It is true, as feminist critics are quick to note, that men still outnumber women in collegiate athletics. According to surveys by the National Collegiate Athletics Association, less than 40 percent of athletes on NCAA varsity teams are women. But that number alone hardly proves “discrimination.” The undeniable fact is that women are less interested in competitive sports than men. At the high school level, too, females are less likely than males to go out for teams. A survey conducted last year by the Independent Women’s Forum found that rates of participation in varsity sports were much lower at a select group of all-women’s colleges than at undergraduate institutions generally. If “discrimination” keeps down the proportion of women athletes at co-ed schools, What accounts for overall participation rates that are half of the national women’s average at Bryn Mawr, Mount Holyoke, Wellesley, and Smith?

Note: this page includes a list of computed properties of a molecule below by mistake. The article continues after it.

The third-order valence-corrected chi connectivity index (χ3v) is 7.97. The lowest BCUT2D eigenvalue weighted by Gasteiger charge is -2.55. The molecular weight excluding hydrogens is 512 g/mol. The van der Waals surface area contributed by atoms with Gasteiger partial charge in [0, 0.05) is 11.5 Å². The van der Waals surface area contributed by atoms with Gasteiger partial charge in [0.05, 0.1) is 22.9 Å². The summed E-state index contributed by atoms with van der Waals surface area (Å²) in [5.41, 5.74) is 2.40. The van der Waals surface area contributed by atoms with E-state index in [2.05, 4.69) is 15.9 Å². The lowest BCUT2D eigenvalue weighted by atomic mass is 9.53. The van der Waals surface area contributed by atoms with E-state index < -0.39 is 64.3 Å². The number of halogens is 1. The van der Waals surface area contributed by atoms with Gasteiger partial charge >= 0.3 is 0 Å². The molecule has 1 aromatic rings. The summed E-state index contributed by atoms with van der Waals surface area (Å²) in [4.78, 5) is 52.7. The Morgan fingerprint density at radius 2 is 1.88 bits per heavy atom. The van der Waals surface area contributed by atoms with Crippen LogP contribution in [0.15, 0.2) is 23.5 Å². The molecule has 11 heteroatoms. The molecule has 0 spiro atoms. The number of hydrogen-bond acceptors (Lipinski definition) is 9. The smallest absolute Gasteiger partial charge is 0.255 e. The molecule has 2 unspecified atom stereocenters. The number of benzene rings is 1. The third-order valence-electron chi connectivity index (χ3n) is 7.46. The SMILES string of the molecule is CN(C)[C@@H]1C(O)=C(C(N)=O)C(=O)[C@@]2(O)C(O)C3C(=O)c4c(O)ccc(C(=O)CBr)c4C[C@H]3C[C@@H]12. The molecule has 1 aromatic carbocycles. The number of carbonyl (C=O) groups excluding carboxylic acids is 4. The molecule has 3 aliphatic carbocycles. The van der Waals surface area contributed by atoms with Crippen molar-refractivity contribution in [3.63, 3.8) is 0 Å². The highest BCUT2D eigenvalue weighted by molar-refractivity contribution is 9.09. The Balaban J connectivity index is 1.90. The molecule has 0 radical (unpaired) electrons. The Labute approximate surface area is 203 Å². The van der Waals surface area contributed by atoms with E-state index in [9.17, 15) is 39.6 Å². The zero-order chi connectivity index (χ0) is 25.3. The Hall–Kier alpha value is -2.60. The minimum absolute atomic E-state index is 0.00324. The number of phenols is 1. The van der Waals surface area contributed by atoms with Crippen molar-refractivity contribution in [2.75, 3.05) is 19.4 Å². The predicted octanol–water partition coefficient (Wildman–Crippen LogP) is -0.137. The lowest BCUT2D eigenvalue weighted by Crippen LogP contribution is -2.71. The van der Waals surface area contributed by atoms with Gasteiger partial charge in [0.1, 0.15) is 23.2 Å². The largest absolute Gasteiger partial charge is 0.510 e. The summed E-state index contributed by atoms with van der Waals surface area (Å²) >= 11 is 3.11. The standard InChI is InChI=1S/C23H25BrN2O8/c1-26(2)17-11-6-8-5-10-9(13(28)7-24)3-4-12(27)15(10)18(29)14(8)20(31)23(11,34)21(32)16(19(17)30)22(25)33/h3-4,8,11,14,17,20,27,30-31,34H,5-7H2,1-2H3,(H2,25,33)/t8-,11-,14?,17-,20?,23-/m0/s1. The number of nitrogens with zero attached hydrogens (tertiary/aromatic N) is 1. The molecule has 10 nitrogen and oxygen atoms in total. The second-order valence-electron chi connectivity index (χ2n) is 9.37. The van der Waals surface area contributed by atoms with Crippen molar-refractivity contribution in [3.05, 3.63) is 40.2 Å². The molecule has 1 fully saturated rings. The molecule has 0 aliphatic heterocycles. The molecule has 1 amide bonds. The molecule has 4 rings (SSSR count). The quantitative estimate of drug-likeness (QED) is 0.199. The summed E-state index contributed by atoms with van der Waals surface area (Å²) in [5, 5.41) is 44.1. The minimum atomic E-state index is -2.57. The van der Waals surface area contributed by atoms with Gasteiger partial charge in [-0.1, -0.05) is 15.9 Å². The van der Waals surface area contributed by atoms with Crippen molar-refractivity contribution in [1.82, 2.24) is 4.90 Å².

It is not that female students simply pine away in college libraries. Their rates of participation are much higher than those of men when it comes to extra-Cur- activities involving music, drama and speech. Women also outnumber men in particular academic fields -for example, nursing. Not even feminists want to impose quotas on women in such areas to assure some arbitrary notion of “equity.”